“We are about to do the first validation,” McMahon said. “The entire four years of the grant is developing the tool. Then we can use it in animal disease models for Alzheimer’s disease, Parkinson’s disease and anxiety. The goal is to understand brain circuitry using preclinical models of neurologic disease and models of neuropsychiatric illness.”
Other UAB investigators are Lynn Dobrunz, Ph.D., associate professor of neurobiology; Mark Bolding, Ph.D., assistant professor in the Division of Advanced Medical Imaging Research, Department of Radiology, and director of the Civitan International Neuroimaging Facility; Kazutoshi Nakazawa, M.D., Ph.D., associate professor of psychiatry and behavioral neurobiology; and Gary Gray, Ph.D., professor of chemistry.
Neural activity and blood flowJacques Wadiche, Farah Lubin and Paul Gamlin.It has long been known that neural activity is associated with increased blood flow, as the neurons need more oxygen and nutrients. In imaging with functional magnetic resonance, or fMRI, increased blood flow can be seen in parts of the brain as the subjects perform a task. But the resolution — both spatially and in time — is not sharp, and fMRI remains an indirect measure of neural activity.
The UAB team will use a very expensive infrared laser and microscope to peer beneath the surface of living brains to look at individual neurons and capillary beds.
“We will image cells in the brain using two-photon imaging,” said Paul Gamlin, Ph.D., professor of ophthalmology and UAB’s co-principal investigator in the neural activity and blood flow effort. “While monitoring neural activity, we will also monitor what the capillary bed is doing.”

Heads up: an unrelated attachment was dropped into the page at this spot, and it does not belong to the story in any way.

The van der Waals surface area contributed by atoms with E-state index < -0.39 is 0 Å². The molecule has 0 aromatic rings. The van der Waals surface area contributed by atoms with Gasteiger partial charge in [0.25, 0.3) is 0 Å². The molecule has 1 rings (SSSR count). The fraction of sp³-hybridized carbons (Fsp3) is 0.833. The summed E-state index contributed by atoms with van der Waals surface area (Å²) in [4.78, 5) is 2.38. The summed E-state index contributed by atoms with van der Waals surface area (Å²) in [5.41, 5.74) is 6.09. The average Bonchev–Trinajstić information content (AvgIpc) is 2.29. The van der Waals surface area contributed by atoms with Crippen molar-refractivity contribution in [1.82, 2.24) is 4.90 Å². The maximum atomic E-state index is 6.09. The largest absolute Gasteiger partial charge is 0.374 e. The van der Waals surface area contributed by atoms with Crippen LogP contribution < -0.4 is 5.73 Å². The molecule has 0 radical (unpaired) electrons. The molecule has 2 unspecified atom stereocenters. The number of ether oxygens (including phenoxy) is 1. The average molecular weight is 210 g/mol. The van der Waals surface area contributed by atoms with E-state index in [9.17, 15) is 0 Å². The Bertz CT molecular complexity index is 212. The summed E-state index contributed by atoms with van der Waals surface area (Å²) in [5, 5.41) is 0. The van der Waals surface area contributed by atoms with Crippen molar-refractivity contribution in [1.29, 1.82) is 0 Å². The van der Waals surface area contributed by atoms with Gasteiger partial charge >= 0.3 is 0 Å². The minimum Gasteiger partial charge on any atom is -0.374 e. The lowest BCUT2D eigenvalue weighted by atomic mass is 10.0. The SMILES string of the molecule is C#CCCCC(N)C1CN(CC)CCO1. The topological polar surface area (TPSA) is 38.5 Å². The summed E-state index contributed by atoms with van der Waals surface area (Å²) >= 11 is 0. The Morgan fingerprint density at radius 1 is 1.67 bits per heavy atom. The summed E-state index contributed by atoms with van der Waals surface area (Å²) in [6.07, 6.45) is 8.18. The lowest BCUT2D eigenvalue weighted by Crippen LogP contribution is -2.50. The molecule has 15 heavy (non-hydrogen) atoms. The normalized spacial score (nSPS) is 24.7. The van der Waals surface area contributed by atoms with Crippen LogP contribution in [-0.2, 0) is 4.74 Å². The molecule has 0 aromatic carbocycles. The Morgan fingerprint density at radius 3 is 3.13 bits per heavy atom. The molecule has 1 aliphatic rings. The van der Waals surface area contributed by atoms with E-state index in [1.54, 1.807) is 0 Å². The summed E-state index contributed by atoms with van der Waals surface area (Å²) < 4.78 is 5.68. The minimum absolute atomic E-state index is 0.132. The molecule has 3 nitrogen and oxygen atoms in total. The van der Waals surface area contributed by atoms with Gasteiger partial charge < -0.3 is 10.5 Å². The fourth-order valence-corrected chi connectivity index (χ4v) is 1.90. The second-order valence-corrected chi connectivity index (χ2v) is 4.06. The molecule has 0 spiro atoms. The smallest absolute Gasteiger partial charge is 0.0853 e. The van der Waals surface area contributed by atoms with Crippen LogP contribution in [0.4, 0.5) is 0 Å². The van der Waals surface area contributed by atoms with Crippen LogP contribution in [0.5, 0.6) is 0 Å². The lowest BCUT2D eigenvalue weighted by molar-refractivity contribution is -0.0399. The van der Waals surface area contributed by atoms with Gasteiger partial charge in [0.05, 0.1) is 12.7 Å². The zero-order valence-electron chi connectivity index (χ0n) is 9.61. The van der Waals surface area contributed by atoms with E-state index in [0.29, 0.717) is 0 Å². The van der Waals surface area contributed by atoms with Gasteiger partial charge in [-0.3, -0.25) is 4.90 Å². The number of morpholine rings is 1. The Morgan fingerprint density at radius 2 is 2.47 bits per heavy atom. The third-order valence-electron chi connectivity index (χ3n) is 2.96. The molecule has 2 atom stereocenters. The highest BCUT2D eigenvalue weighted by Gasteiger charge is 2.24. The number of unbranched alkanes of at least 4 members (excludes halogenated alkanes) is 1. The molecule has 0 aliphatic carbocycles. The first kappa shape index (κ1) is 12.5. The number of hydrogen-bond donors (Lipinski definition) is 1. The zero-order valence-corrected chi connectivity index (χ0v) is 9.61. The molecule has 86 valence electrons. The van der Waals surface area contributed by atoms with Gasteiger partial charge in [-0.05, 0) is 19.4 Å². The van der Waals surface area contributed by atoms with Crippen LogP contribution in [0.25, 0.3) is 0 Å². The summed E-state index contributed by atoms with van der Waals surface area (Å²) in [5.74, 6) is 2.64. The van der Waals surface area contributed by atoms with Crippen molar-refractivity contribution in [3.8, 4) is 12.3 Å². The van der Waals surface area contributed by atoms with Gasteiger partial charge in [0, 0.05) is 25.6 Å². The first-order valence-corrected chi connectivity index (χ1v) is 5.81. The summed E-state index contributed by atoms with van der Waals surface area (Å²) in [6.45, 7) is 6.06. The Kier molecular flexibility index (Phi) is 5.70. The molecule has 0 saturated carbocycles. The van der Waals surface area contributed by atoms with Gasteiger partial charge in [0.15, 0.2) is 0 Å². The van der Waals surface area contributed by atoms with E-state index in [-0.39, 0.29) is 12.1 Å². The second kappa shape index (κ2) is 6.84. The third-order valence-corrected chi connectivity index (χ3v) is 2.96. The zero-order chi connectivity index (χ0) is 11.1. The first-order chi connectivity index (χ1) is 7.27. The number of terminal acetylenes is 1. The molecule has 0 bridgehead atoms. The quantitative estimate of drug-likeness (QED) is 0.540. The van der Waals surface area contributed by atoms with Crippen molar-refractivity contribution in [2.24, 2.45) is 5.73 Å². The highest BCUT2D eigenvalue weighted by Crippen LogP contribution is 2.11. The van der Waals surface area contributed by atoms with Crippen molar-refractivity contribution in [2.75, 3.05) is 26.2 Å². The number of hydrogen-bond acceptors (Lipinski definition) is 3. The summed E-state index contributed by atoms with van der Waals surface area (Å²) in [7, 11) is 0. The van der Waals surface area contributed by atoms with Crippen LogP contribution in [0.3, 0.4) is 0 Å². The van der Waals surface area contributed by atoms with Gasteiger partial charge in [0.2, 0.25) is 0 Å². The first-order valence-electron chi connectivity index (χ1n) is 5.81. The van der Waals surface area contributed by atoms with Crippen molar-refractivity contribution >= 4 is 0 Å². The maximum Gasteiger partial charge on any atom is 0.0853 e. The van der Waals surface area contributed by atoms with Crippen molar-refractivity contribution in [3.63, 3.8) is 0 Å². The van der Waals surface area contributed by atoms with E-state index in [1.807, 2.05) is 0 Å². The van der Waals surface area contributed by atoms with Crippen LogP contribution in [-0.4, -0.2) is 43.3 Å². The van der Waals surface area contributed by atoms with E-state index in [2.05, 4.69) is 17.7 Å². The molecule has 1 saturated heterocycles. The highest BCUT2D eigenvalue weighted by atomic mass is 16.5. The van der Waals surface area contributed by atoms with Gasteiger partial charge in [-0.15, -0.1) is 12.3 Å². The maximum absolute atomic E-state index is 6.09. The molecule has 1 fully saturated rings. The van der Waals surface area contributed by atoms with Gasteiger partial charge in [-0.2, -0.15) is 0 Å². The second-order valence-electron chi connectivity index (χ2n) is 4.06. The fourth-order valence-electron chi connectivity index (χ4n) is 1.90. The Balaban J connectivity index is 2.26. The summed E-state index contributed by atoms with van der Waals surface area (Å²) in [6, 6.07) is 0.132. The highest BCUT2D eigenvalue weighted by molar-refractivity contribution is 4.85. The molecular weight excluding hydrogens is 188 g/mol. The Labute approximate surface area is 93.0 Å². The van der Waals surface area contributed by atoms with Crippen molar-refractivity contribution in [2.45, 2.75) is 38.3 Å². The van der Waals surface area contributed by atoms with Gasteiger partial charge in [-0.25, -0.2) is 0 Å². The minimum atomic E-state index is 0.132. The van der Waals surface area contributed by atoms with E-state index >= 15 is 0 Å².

“The question is, if we stimulate the cells, how precise is the blood flow change?”
Capillaries are the smallest blood vessels, bringing oxygen and nutrients to cells and taking away carbon dioxide and waste products. Networks of capillaries form tiny beds of vessels, and each capillary has a precapillary sphincter, a ring of muscle that can control blood flow, akin to crimping a garden hose to lessen water flow. It has been estimated that the human brain has 400 miles of capillaries, and that nearly every neuron in the brain has its own capillary.
Gamlin and others on the UAB team — Lawrence Sincich, Ph.D., assistant professor of vision sciences; Farah Lubin, Ph.D., associate professor of neurobiology; Jacques Wadiche, Ph.D., associate professor of neurobiology; and Yuhua Zhang, Ph.D., assistant professor of ophthalmology — can stimulate neurons nonphysiologically and see how the capillaries change. They will also look at physiological stimulation by shining light on one, two or three retinal cells in the eye and watching how neurons and capillaries in the visual cortex of the brain respond.
The lead institution in this project is the Medical University of South Carolina, and Furman University and the University of South Carolina, Beaufort, are partners in the study.
Detecting pollutants in Gulf Coast marine ecosystemsEugenia KharlampievaThe Gulf Coast aquatic ecosystem hosts important fishing grounds and aquaculture, which co-exist with trading ports, off-shore oil wells and production industries. The fourth UAB EPSCoR is aimed at monitoring the water quality of this ecosystem, under the lead of the University of Southern Mississippi.
Ten researchers at six institutions in Alabama and Mississippi will develop advanced polymer-based, selective sensing technologies to detect and analyze pollutants.
The UAB investigator is Eugenia Kharlampieva, Ph.D., associate professor of polymer chemistry. She will design and synthesize three-dimensional porous hydrogel microparticles. These particles will be filled with sensing molecules created by Marco Bonizzoni, assistant professor of chemistry at the University of Alabama, Tuscaloosa. These hydrogels will eventually become devices that can sense polycyclic aromatic hydrocarbons in sea water.
“Sea water is a challenge because it is very rich in ions from all that salt,” Kharlampieva said. “It is hard to find the right technology that will work in that environment.”
Other researchers in the grant are developing sensitive and selective sensors to measure levels of carbon dioxide, nitrates and phosphates. The goal is new classes of seawater quality sensors that are faster, simpler and less costly. Other partner institutions in the grant are the University of Mississippi, Mississippi State University and Jackson State University.